On this edition of four down territory, we’ll talk about the Raiders losing their special teams ace, Hiram Eugene. Then we’ll talk about the deepest position on the team this year and whether or not the Raiders can overcome the penalty bug. And finally we’ll cap it off with some talk about depth at cornerback and whether the Raiders are winners or losers in their cornerback drafting over the last two seasons.
1st Down – What does the loss of Hiram Eugene really mean for the Raiders?
BA’s Take: It’s a big blow to the special teams unit because Hiram Eugene basically replaced Isaiah Ekejiuba, who used to be their second special teams ace to Sam Williams. But with the addition of Rock Cartwright last season, they actually had three guys nearly strictly for special teams. Some say that he is Michael Huff’s back-up, but Stevie Brown has effectively replaced him as the second free safety at this point. In the long run, the Raiders have a lot of guys who can contribute to special teams, and putting Eugene on IR gives a new guy a shot at making the roster and could save the Raiders about $2 million in cap space this year.
Dizzle’s Take: At the safety position, Eugene was not a big factor. He was re-signed this offseason and it was thought the team would lose Michael Huff. But Huff is back, Stevie Brown is listed as the second string free safety. Eugene’s worth is on special teams. He is an asset in the return and coverage teams, something the team has put a premium on in recent years. His loss will be felt there but with last year’s addition of players like Travis Goethel, Stevie Brown, and Rock Cartwright, they shouldn’t suffer too much.
2nd Down – Is wide receiver the deepest position on the Raider roster right now?
Dizzle’s Take: If it isn’t, it is tied with the defensive tackle position. The defensive tackles have more talent top to bottom but the receivers are much younger. I would have said the safeties were the deepest until the team lost Hiram Eugene for the season.
BA’s Take: It’s hard to make an argument against it, but you could also go halfback here with McFadden, Bush, Cartwright, Bennett, Rankin, and rookie Taiwan Jones. It’s definitely not cornerback, they proved that last year and in the first game this preseason. The quarterbacks looked good, but wide receiver is going to be that position this year where it will be hard to determine the final depth chart. Several of them serve as returners also, so that’s going to be a factor. Injuries could also come into play.
3rd Down – Hue Jackson will likely keep the referees at training camp for the entire three week period. Can the Raiders effectively resolve the penalty issue?
BA’s Take: Well, for one thing, the NFL referees are generally not kind when it comes to penalizing the Raiders. But having ten in the first preseason game that went for 84 yards actually isn’t bad compared to their average yardage for ten penalties last season. Like Coach Jackson pointed out, it was basically a handful of guys out there. They can work on it, but to have it completely not be an issue is almost impossible. They are going to have to overcome some of this issue.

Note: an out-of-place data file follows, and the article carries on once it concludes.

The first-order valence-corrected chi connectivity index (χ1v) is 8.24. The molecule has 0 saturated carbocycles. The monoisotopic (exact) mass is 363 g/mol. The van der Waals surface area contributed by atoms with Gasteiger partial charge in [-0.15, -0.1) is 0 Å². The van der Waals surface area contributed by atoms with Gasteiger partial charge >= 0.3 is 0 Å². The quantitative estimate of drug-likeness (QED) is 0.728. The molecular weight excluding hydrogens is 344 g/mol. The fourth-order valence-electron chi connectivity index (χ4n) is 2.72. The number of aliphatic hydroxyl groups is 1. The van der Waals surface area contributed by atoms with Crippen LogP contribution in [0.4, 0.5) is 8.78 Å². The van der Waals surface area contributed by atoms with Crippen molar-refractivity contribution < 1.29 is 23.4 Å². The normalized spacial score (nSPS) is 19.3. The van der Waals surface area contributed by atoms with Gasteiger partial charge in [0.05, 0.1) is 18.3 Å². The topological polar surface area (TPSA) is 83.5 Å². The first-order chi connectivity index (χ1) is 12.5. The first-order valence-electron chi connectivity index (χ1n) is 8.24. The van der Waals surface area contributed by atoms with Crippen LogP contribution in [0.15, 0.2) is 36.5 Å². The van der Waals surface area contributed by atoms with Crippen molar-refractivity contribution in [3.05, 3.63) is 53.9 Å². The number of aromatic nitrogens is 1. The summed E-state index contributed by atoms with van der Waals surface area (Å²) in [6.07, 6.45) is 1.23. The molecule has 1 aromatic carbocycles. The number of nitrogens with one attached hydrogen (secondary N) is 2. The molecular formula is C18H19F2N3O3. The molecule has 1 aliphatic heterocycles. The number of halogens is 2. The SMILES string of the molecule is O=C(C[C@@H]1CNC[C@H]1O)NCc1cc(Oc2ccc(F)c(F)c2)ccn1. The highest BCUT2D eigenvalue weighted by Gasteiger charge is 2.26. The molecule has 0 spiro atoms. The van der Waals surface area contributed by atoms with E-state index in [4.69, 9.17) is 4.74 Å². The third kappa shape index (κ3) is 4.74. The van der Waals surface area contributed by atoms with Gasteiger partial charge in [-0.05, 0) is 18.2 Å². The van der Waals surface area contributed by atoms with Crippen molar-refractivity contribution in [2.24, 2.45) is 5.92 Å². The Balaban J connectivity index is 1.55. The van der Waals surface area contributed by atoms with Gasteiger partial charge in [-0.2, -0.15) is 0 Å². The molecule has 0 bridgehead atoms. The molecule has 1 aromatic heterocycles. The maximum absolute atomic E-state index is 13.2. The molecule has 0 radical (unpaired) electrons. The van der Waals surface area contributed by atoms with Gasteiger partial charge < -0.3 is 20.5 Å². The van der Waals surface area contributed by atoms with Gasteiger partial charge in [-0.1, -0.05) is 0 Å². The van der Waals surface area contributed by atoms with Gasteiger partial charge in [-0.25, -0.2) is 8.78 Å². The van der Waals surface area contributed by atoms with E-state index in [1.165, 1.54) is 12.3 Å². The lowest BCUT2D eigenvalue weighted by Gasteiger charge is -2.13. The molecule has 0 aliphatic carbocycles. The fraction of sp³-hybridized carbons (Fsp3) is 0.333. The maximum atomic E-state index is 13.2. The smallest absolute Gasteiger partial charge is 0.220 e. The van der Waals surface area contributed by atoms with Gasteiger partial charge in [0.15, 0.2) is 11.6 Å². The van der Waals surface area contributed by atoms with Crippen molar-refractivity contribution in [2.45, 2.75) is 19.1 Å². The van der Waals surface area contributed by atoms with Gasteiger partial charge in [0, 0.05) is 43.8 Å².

Dizzle’s Take: The referees in practice don’t change much, if anything. Hue has put an emphasis on penalties all camp thus far and they still had 10 penalties in their preseason opener. Excusing false starting as if it is somehow a lesser penalty just doesn’t cut it. A penalty’s a penalty’s a penalty. This team has been destroyed by costly false starts for years, and they always seem to happen at the worst times. If the team is in scoring position, the line knows they must get a good jump so they get nervous and flinch. That can turn a third and short into a third and long, change from going for it on fourth and one to punting the ball away. Or in the case of the game last week, turn a field goal attempt into a punt. If false starts were so easily fixable, how is it that this team has been plagued by them for so long? I don’t see much change in penalties for the Raiders. At least not this season.
4th Down – If you end up with one good corner out of the four over the last two drafts, is that a win?
Dizzle’s Take: Yes. Because they were all mid to low round picks. Most teams, the Raiders included, would like to have those odds on first and second round corners. Cases in point since 2002: Phillip Buchanon (first round), Nnamdi Asomugha (first round), Fabian Washington (first round), Stanford Routt (second round), and John Bowie (fourth round). That is one great corner and one good corner out of five corners drafted in the previous eight drafts — four of whom were in the top two rounds. Not great odds for their draft positions. Getting one good corner of four corners drafted between rounds three and seven would absolutely be a win.
BA’s Take: I can’t say that it is because there have been so many of them. If undrafted rookies count in this, I’ll take one of the drafted guys and the undrafted rookie from SMU, Sterling Moore. That to me would be a win. But if they only take one guy out of the last two draft classes, they are at a loss with only three total cornerbacks. That just will not work, quite frankly. I just can’t wrap my mind around this being a winning situation. They need more than one guy to pan out for them. Honestly, of the group they drafted, I like Chimdi Chekwa to be the most physical of them. It’s just too bad he has missed so much time and a game already.
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